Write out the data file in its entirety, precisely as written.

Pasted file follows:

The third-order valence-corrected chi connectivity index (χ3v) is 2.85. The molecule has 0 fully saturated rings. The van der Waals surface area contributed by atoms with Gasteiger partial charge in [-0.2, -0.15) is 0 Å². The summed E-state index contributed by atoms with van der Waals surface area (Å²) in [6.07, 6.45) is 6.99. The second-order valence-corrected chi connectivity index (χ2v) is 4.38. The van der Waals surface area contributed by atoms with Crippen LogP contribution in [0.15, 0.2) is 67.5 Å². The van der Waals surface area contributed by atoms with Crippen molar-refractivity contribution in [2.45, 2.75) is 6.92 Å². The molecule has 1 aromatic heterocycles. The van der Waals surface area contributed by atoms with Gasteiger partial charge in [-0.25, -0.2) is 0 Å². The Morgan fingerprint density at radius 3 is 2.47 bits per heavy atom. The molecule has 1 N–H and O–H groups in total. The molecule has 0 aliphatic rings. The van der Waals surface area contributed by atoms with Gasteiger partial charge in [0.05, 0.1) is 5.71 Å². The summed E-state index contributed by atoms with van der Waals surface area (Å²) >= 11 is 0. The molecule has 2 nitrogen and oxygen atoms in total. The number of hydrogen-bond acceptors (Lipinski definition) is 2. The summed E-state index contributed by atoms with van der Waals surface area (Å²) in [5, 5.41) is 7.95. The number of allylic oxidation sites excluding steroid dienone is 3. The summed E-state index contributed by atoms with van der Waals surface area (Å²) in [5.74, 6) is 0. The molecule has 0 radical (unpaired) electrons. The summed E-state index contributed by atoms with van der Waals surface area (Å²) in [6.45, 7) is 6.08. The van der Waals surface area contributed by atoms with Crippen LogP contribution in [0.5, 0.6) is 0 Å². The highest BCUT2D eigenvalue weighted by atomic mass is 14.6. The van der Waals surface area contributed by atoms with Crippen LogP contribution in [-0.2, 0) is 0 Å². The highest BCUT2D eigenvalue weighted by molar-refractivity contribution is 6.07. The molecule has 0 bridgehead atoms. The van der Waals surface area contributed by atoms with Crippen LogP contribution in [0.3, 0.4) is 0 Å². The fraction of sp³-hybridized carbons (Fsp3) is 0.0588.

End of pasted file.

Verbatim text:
The third-order valence-corrected chi connectivity index (χ3v) is 2.85. The molecule has 0 fully saturated rings. The van der Waals surface area contributed by atoms with Gasteiger partial charge in [-0.2, -0.15) is 0 Å². The summed E-state index contributed by atoms with van der Waals surface area (Å²) in [6.07, 6.45) is 6.99. The second-order valence-corrected chi connectivity index (χ2v) is 4.38. The van der Waals surface area contributed by atoms with Crippen LogP contribution in [0.15, 0.2) is 67.5 Å². The van der Waals surface area contributed by atoms with Crippen molar-refractivity contribution in [2.45, 2.75) is 6.92 Å². The molecule has 1 aromatic heterocycles. The van der Waals surface area contributed by atoms with Gasteiger partial charge in [-0.25, -0.2) is 0 Å². The Morgan fingerprint density at radius 3 is 2.47 bits per heavy atom. The molecule has 1 N–H and O–H groups in total. The molecule has 0 aliphatic rings. The van der Waals surface area contributed by atoms with Gasteiger partial charge in [0.05, 0.1) is 5.71 Å². The summed E-state index contributed by atoms with van der Waals surface area (Å²) >= 11 is 0. The molecule has 2 nitrogen and oxygen atoms in total. The number of hydrogen-bond acceptors (Lipinski definition) is 2. The summed E-state index contributed by atoms with van der Waals surface area (Å²) in [5, 5.41) is 7.95. The number of allylic oxidation sites excluding steroid dienone is 3. The summed E-state index contributed by atoms with van der Waals surface area (Å²) in [5.74, 6) is 0. The molecule has 0 radical (unpaired) electrons. The summed E-state index contributed by atoms with van der Waals surface area (Å²) in [6.45, 7) is 6.08. The van der Waals surface area contributed by atoms with Crippen LogP contribution in [0.5, 0.6) is 0 Å². The highest BCUT2D eigenvalue weighted by atomic mass is 14.6. The van der Waals surface area contributed by atoms with Crippen LogP contribution in [-0.2, 0) is 0 Å². The highest BCUT2D eigenvalue weighted by molar-refractivity contribution is 6.07. The molecule has 0 bridgehead atoms. The van der Waals surface area contributed by atoms with Crippen LogP contribution in [0.3, 0.4) is 0 Å². The fraction of sp³-hybridized carbons (Fsp3) is 0.0588.